In an exploratory analysis, we applied penalised lasso regression to the Age significant CpGs of the ‘3xuCH’ dataset which identified 12 CpGs contributing significantly to the model specified. The interaction between Age and Strain was significant, but modest (6%) compared to that of Age alone (81%) at these CpGs Predicted or ‘epigenetic ages’ based on these twelve sites that were highly correlated with chronological age for replicates of both strains. (Fig. 3b). All 4 sites significant for the ‘No-CH’ dataset were kept by the model, but these positions were more strongly influenced by Strain, as young replicates of each clone had distinct epigenetic ages (Additional file 15: Figure S4, part B). This is despite the initial DSS analysis finding no CpGs with significant interactions between factors, possibly due to low power as millions of positions were included. Our results are the first, tentative, step in exploring clock-like mechanisms in an invertebrate. The twelve and 4 sites predicted here by the ‘3xuCH’ and ‘No-CH’ datasets, respectively, require validation in multiple strains of D. magna for assessing whether a species-wide epigenetic clock is feasible. We plan to do this in future work, following the approach of Little et al.  for wild mice. The availability of such epigenetic age markers in tandem with the finely controlled life-history experiments commonly performed on D. magna has great potential for the field.
In summary, we found (1) no effect of caloric restriction on methylation, in contrast with prior work that used a different analysis approach; (2) more than 15,000 CpGs differentially methylated between strains sampled from the same habitat; and (3) that Age is associated with 61 differentially methylated CpGs, and some of these sites could prove useful for developing an epigenetic clock. Functional inferences are limited for the effect of Strain and Age on phenotype, but for each of these two factors, a single-gene emerges that could have a widespread phenotypic effect. For Strain, Me31b is a key embryonic repressor of maternal mRNAs, differential methylation of which leading to changed expression levels is hypothesised to put each strain on modified developmental trajectories. For Age, the hypermethylation of histone H3 may change expression levels between Young and Old individuals very broadly, as we have seen before for miRNAs. It is also a point of regulation between two epigenetic mechanisms, DNA methylation and chromatin, that has not been reported previously in Daphnia. Future work will focus for (2) on incorporating more strains from different locations to test whether epigenetic variation is more diverse within, or between, habitats. For (3) we now have a target set of CpG sites that we will test for clock-like behaviour in other strains of D. magna. The potential for an epigenetic clock in an easily manipulated, relatively short-lived, life-history trait model invertebrate for ageing research is very exciting.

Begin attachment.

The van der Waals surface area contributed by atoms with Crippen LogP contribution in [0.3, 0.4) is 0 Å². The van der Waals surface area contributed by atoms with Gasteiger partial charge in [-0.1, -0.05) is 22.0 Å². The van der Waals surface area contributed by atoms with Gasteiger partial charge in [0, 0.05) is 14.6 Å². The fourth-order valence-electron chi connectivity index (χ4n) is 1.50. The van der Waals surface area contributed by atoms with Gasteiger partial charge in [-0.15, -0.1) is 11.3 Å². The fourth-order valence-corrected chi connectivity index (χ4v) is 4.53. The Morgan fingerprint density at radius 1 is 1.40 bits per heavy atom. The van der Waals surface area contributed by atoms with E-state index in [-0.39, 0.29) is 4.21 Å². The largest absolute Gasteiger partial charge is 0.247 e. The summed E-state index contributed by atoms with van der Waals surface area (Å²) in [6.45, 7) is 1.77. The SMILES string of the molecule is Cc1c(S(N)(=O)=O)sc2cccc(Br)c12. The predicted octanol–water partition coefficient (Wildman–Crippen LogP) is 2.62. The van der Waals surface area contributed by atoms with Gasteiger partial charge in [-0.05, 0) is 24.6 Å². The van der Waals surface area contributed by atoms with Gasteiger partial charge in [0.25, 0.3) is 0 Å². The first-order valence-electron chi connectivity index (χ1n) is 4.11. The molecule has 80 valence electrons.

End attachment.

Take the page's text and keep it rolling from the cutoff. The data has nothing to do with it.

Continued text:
D. magna ageing and caloric restriction survival analysis
Both strains originate from Kaimes pond near Leitholm, Scottish Borders, United Kingdom . The experimental conditions specified below were the same as for the survival analysis presented in Ref. , and the results for strain C32 were first published in that study and reproduced here for comparison with KA53. Prior to the experiments, replicates of each strain were put through three generations of acclimation to harmonize environmental effects. During this period, each individual was maintained in a 60‐ml glass jar filled with artificial pond medium  which was changed twice a week and after the birth of a clutch. Each individual was fed ~ 6.25 × 106 Chlorella vulgaris cells daily and was maintained on a 12:12 h Light:Dark cycle at 20 °C. Offspring from the second clutch initiated each generation and the experimental generation. We define Caloric restriction as approximately 20% of normal food levels. From acclimated females of each strain, two offspring were taken, and one replicate was given normal food of ~ 6.25 × 106 cells and the other given a calorically restricted ~ 1.4 × 106 cells. Each food treatment and genotype combination were replicated 24 times and date of birth and date of death of all individuals in the experiment were recorded.